Emergency officials are taking part in a three day conference to prepare for how to respond to flooding.
While you've heard a lot about the drought in Georgia, the lack of precipitation doesn't mean were safe from floods.
"When you're under drought conditions for so long, the surface is so hard that when you do get a deluge rain, it comes down so hard that it can't soak into that hard surface and it actually winds up running off as flash flooding," said Dougherty County Emergency Management Director Jim Vaught.
Because of that Georgia, particularly Southwest Georgia, remains at risk. Emergency management officials from across the region brushed up on planning for floods.
"Through the National Weather Service we have created an on the road flood fight operation coarse. And this is designed for public safety people," said Vaught.
"They'll have an opportunity to be exposed to what's involved in, managing, preparing for and then recovering from major floods," said Jim Lanier with the National Weather Service.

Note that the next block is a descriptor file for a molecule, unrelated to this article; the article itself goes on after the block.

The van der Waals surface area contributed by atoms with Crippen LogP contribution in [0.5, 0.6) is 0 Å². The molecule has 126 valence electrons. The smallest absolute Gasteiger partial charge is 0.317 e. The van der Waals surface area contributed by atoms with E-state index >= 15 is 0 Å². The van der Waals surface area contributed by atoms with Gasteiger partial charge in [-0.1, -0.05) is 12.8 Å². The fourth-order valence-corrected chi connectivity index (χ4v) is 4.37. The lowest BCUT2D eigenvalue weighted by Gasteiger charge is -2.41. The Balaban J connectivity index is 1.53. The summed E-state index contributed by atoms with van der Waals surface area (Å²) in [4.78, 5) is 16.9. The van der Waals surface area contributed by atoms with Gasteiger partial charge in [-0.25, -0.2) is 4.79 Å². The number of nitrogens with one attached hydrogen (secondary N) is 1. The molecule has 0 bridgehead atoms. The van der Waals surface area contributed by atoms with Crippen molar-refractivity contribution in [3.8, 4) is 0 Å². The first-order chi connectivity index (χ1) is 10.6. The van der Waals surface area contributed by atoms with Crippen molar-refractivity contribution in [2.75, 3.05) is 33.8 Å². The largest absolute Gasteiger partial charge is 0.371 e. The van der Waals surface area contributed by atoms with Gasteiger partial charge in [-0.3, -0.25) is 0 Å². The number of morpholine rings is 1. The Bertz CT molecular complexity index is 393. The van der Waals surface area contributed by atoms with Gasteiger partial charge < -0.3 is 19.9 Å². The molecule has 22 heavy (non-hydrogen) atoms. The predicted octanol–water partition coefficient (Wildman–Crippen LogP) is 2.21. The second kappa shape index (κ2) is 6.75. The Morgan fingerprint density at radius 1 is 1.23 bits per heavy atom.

Dougherty County is no stranger to flooding; the Flint River overflowed in 1994, 1998 and 2004. Now it's all about learning from the past to prepare for the future.
"You have to know where an area is going to flood, what the potential damage is and what the risk to life is and property. And if you have knowledge of what the potential impact of what flooding is, you're going to be well prepared," said Lanier.
"If we are better prepared, before something actually hits, we know each other, we've worked with each other, we've trained with each other, then it gives us an opportunity to do a better job for the citizens of our community," said Vaught.
To check local river levels such as the Flint, visit the National Weather Service.